Clinton’s appeal among these non-Democratic voters is extremely limited. Just 29 percent of independents hold a favorable view of her, according to an average of three YouGov surveys taken since January; over 61 percent view her unfavorably. In the most recent poll, Clinton’s count was 24 to 67, with 50 percent saying they hold a “very unfavorable” opinion. These are numbers that should make even Supreme Court-first liberals feel skittish.

It’s too soon to conclude that Clinton’s historic unfavorability will spell defeat in November. Yet as Nate Silver noted with regard to Mitt Romney’s (less pronounced) unpopularity in April 2012, we should not dismiss these early numbers either. At the very least, they make it plain that Clinton faces an image deficit greater than any challenger in recent memory, including landslide losers like Walter Mondale, Michael Dukakis, Bob Dole, and John McCain.

...Some gleefully apocalyptic liberals have likened Sanders to Michael Dukakis, who held an early polling lead over George H. W. Bush before ultimately losing by a large margin in 1988. Yet the comparison falls apart before it begins.

A stiff technocrat, Dukakis won the Democratic primary not by packing arenas with passionate supporters, but chiefly by having more impulse control than Gary Hart and being whiter than Jesse Jackson. And his early polling strength was clearly a mirage, as contemporaries noted: only 52 percent of voters even had an opinion of him in May 1988. Dukakis was John Kasich, not Bernie Sanders.

None of this means we should expect to see the end of the “wait until the Republicans get him” argument any time soon. It’s a staple of the Clinton primary arsenal.

In February 2008, then-Clinton chief adviser Mark Penn discounted early polls that showed Barack Obama performing well in a general election: “Sen. Obama has never faced a credible Republican opponent or the Republican attack machine, so voters are taking a chance that his current poll numbers will hold up after the Republicans get going.”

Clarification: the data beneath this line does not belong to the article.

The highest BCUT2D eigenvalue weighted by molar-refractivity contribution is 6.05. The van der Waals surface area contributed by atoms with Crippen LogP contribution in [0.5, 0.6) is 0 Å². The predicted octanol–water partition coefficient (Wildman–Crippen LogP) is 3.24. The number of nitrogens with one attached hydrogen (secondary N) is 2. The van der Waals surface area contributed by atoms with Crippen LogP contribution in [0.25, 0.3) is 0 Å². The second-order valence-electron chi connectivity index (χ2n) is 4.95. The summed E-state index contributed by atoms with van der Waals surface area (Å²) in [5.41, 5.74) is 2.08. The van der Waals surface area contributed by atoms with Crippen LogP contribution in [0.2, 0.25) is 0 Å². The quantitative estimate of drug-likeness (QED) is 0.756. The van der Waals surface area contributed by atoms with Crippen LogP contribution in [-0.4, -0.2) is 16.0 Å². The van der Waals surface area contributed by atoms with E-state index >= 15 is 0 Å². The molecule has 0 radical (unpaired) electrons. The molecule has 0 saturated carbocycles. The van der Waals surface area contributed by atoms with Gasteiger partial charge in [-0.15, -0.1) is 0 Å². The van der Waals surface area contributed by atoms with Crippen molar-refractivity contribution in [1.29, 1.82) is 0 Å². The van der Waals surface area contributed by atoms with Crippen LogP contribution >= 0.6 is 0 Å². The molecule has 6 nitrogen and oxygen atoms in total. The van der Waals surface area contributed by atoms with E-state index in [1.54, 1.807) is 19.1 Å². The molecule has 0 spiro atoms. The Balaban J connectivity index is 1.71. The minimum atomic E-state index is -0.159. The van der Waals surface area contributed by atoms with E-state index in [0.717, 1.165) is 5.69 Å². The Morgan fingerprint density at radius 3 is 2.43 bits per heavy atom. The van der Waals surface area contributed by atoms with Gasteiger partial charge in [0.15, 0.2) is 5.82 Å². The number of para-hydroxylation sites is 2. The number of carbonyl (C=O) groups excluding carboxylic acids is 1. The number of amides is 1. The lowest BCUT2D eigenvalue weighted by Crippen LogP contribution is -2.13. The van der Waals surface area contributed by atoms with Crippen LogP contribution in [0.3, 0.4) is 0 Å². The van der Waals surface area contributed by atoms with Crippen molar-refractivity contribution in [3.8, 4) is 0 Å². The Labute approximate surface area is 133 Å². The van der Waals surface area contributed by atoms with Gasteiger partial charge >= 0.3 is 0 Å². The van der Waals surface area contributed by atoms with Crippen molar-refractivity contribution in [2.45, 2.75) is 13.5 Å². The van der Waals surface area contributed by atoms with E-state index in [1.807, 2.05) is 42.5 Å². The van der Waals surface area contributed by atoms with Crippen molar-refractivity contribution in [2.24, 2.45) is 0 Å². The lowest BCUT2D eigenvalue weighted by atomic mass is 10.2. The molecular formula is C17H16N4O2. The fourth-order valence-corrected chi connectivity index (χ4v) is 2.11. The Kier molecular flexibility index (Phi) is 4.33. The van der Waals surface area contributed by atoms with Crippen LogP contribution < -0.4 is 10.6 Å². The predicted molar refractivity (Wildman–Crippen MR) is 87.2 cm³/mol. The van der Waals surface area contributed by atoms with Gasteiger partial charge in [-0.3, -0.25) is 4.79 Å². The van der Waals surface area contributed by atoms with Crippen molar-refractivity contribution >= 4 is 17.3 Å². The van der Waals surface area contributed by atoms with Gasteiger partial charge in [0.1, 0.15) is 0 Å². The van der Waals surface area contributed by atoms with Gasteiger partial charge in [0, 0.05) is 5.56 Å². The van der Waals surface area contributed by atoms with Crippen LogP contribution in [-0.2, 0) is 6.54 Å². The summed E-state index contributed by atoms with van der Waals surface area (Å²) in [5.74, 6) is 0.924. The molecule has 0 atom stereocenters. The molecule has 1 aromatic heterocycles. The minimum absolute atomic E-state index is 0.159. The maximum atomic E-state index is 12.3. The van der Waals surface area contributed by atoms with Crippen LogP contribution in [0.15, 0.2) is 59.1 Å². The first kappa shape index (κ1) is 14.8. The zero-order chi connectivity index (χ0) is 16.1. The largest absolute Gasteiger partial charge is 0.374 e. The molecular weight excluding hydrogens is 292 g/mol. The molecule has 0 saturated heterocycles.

Penn was writing about an African-American candidate whose middle name was Hussein, and who had spent much of his childhood in a Muslim country. A month later, a video surfaced showing Obama’s longtime pastor Jeremiah Wright saying, “God damn America!”

Did the vaunted “Republican attack machine” fail to take advantage of what Vox’s David Roberts might have called Obama’s “glaring vulnerabilities”? Of course not: an independent super PAC spent $2.5 million on Wright-themed advertising in swing states. None of it had much impact on Obama’s poll numbers against John McCain, which rose considerably between February and Election Day.

The attacks aimed at Obama may have reinforced his unpopularity with right-wingers, but they did little to dent his appeal among Democrats and independent voters. Why does anybody believe that red-baiting will succeed where racist innuendo failed? When the Berlin Wall came down twenty-seven years ago, today’s median voter was not old enough to drink alcohol.

In addition, this year’s polls show little sign of an electorate ready to abandon Sanders at first exposure to right-wing talking points.

Only 35 percent of Virginia independents said they would be less likely to vote for a “Democratic-Socialist” candidate. And when a conservative push-poll asked Nevada Democrats and independents how they felt about Sanders’s plans to spend “$15 trillion dollars” for “a government run health care program,” 53 percent replied that it made them more likely to support him.

Another and even less persuasive claim is that Clinton, unlike Sanders, has already withstood every right-wing attack she can possibly face. Mark Penn also made this point in 2008-- and today Clinton’s unfavorability is even higher than it was then.

Sanders has famously refused to discuss Clinton’s emails. He has denounced her Wall Street speaking fees, but has largely refrained from discussing the much larger hoard of cash connected to the Clinton Foundation-- an area that Republicans seem eager to exploit. That same Nevada push-poll showed that 64 percent of Democrats and independents were less likely to back Clinton after learning about “foreign donations” given to the foundation while she was secretary of state.

Republican candidates have already made various scattered attacks on these subjects, but we’ve seen nothing like the tornado of Clinton scandal-mania likely to follow if Hillary is nominated.